Distinct sensorimotor and perceptual weight memories
When lifting two objects of different volume but equal weight, people judge the smaller object to be heavier. This size-weight illusion, first documented in 1891 by Charpentier, is one of the best known and most powerful weight illusions.
Until recently, it was widely believed that the illusion stems from a mismatch between expected and actual sensory feedback – the idea is that the smaller of two equally weighted objects is judged to be heavier because it is heavier than expected.
To test this hypothesis we asked people to lift a large object and an equally weighed small object in alternation. As shown opposite, the objects were lifted with a small handle instrumented with force sensors and thus we were able to measure the fingertip forces used in lifting.In the first few lifts people use too much force for the large object and too little force for the small object. However, thereafter they scaled their forces perfectly for object weight. Thus, at the level of action control, the brain learned the true weights of the objects and there could be no mismatch between expected and actual sensory feedback.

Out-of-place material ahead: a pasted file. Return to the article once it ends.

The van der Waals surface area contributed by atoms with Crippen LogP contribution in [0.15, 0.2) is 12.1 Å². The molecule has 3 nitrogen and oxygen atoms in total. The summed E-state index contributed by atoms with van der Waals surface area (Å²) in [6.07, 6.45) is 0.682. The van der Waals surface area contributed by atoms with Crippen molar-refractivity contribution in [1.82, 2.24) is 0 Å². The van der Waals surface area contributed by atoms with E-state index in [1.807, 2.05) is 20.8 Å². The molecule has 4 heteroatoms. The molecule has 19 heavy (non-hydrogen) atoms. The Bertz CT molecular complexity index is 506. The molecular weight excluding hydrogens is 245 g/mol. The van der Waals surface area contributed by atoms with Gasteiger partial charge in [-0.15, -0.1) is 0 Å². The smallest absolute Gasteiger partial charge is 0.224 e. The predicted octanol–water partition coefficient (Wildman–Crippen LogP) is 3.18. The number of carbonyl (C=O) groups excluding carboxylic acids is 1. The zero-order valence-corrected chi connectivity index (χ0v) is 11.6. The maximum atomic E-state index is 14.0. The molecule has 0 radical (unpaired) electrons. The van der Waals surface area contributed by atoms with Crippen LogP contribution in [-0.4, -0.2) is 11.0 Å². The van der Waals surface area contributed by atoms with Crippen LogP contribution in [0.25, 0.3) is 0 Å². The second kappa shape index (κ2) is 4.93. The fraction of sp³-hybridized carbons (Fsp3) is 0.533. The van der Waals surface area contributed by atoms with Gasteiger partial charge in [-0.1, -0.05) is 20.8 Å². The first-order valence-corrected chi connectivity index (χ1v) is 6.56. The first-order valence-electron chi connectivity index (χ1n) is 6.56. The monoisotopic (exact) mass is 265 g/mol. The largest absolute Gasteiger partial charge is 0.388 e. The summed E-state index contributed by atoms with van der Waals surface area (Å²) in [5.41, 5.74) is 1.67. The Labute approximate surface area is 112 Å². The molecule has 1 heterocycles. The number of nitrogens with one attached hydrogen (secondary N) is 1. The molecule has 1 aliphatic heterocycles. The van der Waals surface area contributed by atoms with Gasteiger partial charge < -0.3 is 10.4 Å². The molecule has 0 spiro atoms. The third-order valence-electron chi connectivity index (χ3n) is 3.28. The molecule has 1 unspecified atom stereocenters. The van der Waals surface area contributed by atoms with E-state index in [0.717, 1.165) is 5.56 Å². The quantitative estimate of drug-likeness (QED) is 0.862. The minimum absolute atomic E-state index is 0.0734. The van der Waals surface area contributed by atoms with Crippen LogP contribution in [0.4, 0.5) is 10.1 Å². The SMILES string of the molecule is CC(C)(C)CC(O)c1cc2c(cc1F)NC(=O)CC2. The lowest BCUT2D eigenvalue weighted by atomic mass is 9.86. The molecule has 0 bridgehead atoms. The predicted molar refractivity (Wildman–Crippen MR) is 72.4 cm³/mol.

However, people still experienced the size-weight illusion. This finding rules out the sensory-mismatch hypothesis and suggests that the illusion is caused by high-level cognitive and perceptual factors. The result also indicates that the sensorimotor system can operate independently of the cognitive/perceptual system.
For more information see: Flanagan JR, Beltzner MA (2003) Independence of perceptual and sensorimotor predictions in the size-weight illusion Nature Neuroscience 3: 737-741.
To read more about our ongoing work on weight prediction in action and perception, see Flanagan JR, Bittner JP, Johansson RS (2008) Experience can change distinct size-weight priors engaged when lifting objects and judging their weights. Current Biology 18: 1742-1747.